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The Mad Scientist's Guide to World Domination: Original Short Fiction for the Modern Evil Genius

3.64  ·  Rating details ·  1,523 ratings  ·  287 reviews
From Victor Frankenstein to Lex Luthor, from Dr. Moreau to Dr. Doom, readers have long been fascinated by insane plans for world domination and the madmen who devise them. Typically, we see these villains through the eyes of good guys. This anthology, however, explores the world of mad scientists and evil geniuses—from their own wonderfully twisted point of view.

An all-sta
Paperback, 368 pages
Published February 19th 2013 by Tor Books
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3.64  · 
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Dec 19, 2016 rated it really liked it
Shelves: short-stories, sci-fi
I don't really like short story compilations. I'd rather have 800 pages than 80. BUT this was a VERY cool anthology of short stories by fantastic authors about Mad Scientists. Some were artistic, some were Dr. Horrible-esque, and all were very very enjoyable! Definitely recommend to turn your head around on the bad guy we see in all our genre faves!
May 15, 2016 rated it really liked it
Shelves: sci-fi
This anthology contained 22 short stories. As with most anthologies the quality varied wildly. I was initially drawn to this anthology because it sounded like a fun premise and it contained short stories from Austin Grossman and Theadora Goss. In the end I was shocked that I liked many of the other short stories better than the ones that caught my eye. Grossman's opening story was actually a bit of a flop. The Goss story fared better, but was only enjoyable rather than anything memorable.

My fav
Jul 25, 2015 rated it really liked it

Professor Incognito Apologizes: an Itemized List by Austin Grossman
Instead of a Loving Heart by Jeremiah Tolbert
Rural Singularity by Alan Dean Foster
Harry and Marlowe Meet the Founder of the Aetherian Revolution by Carrie Vaughn
Rocks Fall by Naomi Novik
Mofongo Knows by Grady Hendrix

Vaughn's and Tolbert's seemed like parts of larger stories that I'd be interested in reading.

A few other stories that I liked less but found noteworthy:

"The Mad Scientist's Daughter" by Theodora Goss.
Jun 21, 2015 rated it liked it
I generally like to review each story, but so far they've all been short, appropriately humorous, & quite good (3-3.5 stars, at least). Each are preceded by a short blurb which has been very good, too. Just enough to set the stage, never a spoiler. A few stories were exceptional or stinkers. Comments after those.

From the editor's web site:
The following stories can be found in The Mad Scientist’s Guide to World Domination.

Foreword by Chris Claremont - s
Tim Hicks
Sep 16, 2013 rated it liked it
Shelves: science-fiction
This just barely made three stars.

Mostly, I am remembering Diana Gabaldon's long story/novella which is set in her Outlander world. Many here bought the book just for that. Maybe for them it was good. For me it was a complex story that ended with a giant Pfffft! Big, long buildup, and thud, it's over with nothing resolved. I suspect many who aren't into the Outlander series found this story disappointing. And it's full of unnecessary Scottish dialect -which I am quite familiar with, it just was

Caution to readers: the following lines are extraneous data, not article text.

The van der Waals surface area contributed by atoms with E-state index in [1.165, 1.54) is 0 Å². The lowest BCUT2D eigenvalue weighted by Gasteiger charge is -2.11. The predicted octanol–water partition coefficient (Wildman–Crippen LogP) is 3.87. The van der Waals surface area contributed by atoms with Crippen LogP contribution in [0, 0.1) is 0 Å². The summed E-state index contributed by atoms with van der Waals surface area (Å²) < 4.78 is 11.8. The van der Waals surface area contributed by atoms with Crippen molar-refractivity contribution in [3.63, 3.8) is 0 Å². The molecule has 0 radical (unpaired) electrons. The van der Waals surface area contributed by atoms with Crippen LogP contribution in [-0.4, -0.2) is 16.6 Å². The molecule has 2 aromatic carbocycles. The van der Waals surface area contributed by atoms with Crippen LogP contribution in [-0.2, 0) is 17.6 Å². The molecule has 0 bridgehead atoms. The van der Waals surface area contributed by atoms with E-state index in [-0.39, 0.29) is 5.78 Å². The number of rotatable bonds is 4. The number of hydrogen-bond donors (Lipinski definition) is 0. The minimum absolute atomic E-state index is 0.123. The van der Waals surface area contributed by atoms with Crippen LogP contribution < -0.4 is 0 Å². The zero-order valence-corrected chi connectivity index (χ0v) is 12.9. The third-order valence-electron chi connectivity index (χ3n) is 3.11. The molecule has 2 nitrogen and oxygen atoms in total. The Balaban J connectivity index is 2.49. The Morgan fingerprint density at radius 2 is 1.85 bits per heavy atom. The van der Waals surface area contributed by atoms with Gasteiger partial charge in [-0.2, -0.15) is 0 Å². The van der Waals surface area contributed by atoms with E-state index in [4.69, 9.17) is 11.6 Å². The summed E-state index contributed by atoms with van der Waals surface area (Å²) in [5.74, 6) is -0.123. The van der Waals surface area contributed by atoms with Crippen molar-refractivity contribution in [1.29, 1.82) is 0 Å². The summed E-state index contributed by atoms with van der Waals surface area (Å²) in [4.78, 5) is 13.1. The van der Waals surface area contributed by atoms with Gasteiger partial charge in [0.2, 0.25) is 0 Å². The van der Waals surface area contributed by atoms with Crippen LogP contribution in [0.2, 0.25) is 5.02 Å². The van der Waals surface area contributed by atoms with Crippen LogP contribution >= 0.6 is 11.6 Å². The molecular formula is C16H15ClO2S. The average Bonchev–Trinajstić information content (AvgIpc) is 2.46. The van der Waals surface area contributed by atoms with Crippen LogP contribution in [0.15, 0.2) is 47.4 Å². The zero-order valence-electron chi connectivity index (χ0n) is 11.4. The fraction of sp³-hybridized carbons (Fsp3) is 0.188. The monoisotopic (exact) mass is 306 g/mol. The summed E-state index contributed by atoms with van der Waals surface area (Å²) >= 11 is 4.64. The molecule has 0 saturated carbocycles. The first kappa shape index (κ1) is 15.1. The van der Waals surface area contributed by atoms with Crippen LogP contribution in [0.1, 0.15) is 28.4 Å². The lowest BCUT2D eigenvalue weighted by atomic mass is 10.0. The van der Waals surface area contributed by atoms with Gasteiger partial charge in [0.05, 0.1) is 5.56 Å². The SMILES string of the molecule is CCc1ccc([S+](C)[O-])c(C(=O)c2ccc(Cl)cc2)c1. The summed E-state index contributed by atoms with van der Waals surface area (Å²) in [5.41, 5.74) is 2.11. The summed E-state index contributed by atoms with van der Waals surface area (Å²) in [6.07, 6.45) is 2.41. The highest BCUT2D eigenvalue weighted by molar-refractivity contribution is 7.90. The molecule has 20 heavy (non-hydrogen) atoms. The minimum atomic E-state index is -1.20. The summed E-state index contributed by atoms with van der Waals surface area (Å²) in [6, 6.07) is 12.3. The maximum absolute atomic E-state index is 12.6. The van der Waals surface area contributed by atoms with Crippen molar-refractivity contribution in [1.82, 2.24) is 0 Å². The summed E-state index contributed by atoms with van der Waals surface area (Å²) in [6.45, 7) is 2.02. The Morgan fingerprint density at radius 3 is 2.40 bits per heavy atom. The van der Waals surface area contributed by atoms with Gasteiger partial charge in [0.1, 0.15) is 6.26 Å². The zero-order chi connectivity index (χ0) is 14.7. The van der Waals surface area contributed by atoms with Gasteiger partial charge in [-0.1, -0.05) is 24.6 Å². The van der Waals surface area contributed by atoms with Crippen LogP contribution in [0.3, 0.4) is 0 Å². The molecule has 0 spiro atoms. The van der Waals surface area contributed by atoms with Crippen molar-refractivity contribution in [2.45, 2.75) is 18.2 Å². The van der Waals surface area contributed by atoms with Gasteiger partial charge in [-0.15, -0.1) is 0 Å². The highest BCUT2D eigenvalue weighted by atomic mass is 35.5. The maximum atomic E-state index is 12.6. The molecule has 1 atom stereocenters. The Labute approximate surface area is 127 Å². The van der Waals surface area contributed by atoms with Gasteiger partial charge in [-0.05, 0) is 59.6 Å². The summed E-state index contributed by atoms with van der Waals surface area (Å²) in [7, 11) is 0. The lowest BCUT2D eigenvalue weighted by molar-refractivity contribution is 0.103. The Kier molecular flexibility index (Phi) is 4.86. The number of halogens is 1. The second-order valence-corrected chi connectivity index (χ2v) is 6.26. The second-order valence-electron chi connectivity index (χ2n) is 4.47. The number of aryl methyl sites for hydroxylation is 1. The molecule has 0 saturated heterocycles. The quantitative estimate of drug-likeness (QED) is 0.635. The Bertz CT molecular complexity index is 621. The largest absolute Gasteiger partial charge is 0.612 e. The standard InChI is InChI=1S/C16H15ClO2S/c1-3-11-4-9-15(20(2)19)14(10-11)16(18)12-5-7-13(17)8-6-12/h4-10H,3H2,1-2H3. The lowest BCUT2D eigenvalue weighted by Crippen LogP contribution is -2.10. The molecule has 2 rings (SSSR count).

Stuti (Turmeric isn't your friend. It will fly your ship
An anthology on supervillain stories, The Mad Scientist's Guide to World Domination is, at once, both darkly humorous and perceptive. The stories range far and wide; while the mad scientists are the focus, they don't always tell the story but nevertheless, we see them in lights, contexts and situations unheard of and unseen before. In all, the stories are unique and creative even though, some of them have structural frames rather similar to that of tales of superheros.

There's a gradual change i
Most of the authors in this anthology took their cue from the odd title and wrote humorous stories, though a couple tried for a more serious approach. On the whole, I preferred the funny ones:

"Professor Incognito Apologizes: An Itemized List" by Austin Grossman —
I enjoyed this story. It made me laugh. The itemized list is quite funny in itself, mixing the profound with the trivial, and it's all comically phrased. It actually did make me chuckle, repeatedly. Grossman has a nice talent for the cle
Are you a Villain Sympathizer!? Do you have delusions of grandeur? Stay up late night plotting a world takeover? Or perhaps find yourself with an insane cackle or a desire to create weapons of mass destruction!? You do!!? Well then The Mad Scientist’s Guide to World Domination is EXACTLY the short fiction collection for you! Villains can make or break a book for me, and I think if I could picture myself in a story, I would so be a villain. They have the best toys, and the in my mind some outrage ...more
Apr 13, 2013 rated it it was ok
The editor of this anthology has the annoying habit of spoiling or summarizing each story in the introduction to that story. I prefer to find out for myself what a story is about.

I wanted to like this anthology. It is an intriguing premise, and I have a soft spot for mad scientists. But there was only one story that I liked in the entire anthology; Rocks Fall by Naomi Novik. It is a clever, poignant little story. The rest of the anthology I found forgettable. I didn't even finish some stories (a
Mar 08, 2013 rated it it was ok
Three stars minus one star for the horrible Outlander novella.
Nov 04, 2013 rated it liked it
Recommends it for: Anyone

For my Halloween-themed read this year, I picked up this little anthology: The Mad Scientist’s Guide to World Domination. It’s my own fault that it took nearly the entire month of October to read it.